Topeka A Kansas review board remained troubled Monday because plans for casinos in the Kansas City and Wichita areas don’t include hotels in their first phases. But consultants warned that holding out for better proposals would be risky.
Several Lottery Gaming Facility Review Board members questioned whether casinos without hotels are true tourist destinations. A 2007 state law allowing the casinos contemplated “destination” projects and directed the board to pick projects to encourage tourism.
“I think that will be one of the central issues we’ll have,” board Chairman Matt All said during a break in a daylong hearing.
The board has a single proposal each for Kansas City and the Wichita area and plans to decide in December whether either can go forward. The Kansas Lottery will own the new gambling but contract with private developers to build and operate them.
Last year, the board had multiple proposals for each area and picked a developer for each, only to see them back away from their plans because of the economy. The lottery then reopened the application process.
The proposed casino in Kansas City would overlook Kansas Speedway, the NASCAR racetrack already at the center of a tourist-drawing district of shopping, dining and entertainment sites. For the $521 million project, Kansas Speedway’s parent company, International Speedway Corp., is partners with Penn National Gaming Inc., of Wyomissing, Pa.
The companies have said they expect to begin building a hotel in 2014, two years after opening their casino.
The south-central Kansas casino would be located about 20 miles south of Wichita, near Mulvane. The $225 million project is proposed by a partnership that includes Lakes Entertainment Inc., of Minnetonka, Minn., which is involved in 11 Indian tribal casinos.
Lakes does not have a timetable for building a hotel but says it is pursuing a deal with multiple hotel companies.
One of the board’s consultants, William Eadington, said the sour national economy led to only one plan remaining for each area. He said the lack of competition for a Lottery contract meant a lack of “sweetners” in each plan, such as a hotel in the first phase of construction.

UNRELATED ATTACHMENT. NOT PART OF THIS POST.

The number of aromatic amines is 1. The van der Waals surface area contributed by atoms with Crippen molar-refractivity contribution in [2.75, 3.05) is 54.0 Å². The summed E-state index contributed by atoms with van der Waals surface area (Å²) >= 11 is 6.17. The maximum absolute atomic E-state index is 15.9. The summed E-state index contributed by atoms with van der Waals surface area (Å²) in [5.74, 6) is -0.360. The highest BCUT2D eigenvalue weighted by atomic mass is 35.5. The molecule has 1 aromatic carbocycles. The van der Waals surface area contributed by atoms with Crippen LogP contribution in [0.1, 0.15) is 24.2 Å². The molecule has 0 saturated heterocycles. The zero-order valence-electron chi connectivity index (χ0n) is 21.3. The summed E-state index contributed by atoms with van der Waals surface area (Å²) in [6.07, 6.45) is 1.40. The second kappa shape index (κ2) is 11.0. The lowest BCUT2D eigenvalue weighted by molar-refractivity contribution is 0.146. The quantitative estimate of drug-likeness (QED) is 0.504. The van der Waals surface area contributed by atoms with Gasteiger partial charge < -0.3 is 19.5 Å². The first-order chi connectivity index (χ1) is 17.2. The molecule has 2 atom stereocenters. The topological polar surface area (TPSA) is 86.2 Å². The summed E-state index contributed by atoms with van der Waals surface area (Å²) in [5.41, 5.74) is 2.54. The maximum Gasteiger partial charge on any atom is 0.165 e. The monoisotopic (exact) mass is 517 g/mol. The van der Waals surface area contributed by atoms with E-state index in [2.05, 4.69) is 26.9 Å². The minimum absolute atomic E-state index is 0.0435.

But Eadington, the director of an institute that studies commercial gambling at the University of Nevada, Reno, said reopening the application would cost the state casino revenues and might not result in significantly better proposals later. Also, he said, prospective developers might lose confidence in the state if a second round of applications doesn’t result in one being chosen.
Bill Lerner, a founder and analyst for another board consultant, Las Vegas-based Union Gaming Group, said: “I don’t think it’s worth the wait, frankly.”
Still, board members indicated that rejecting the proposals remains an option for them. Jack Brier, a Topeka real estate developer, questioned how a “basic hotel” could be considered a mere “sweetner” for a destination site. Bob Boaldin, co-owner of an Elkhart telecommunications firm, asked, “How do we know we’re not being low-balled here?”
All said legislators had hotel-and-casino complexes in mind when they passed the casino law in 2007.
But he added, “I don’t think the Legislature was able to foresee the crash of the economy, the unprecedented restriction on capital and the lack of competition.”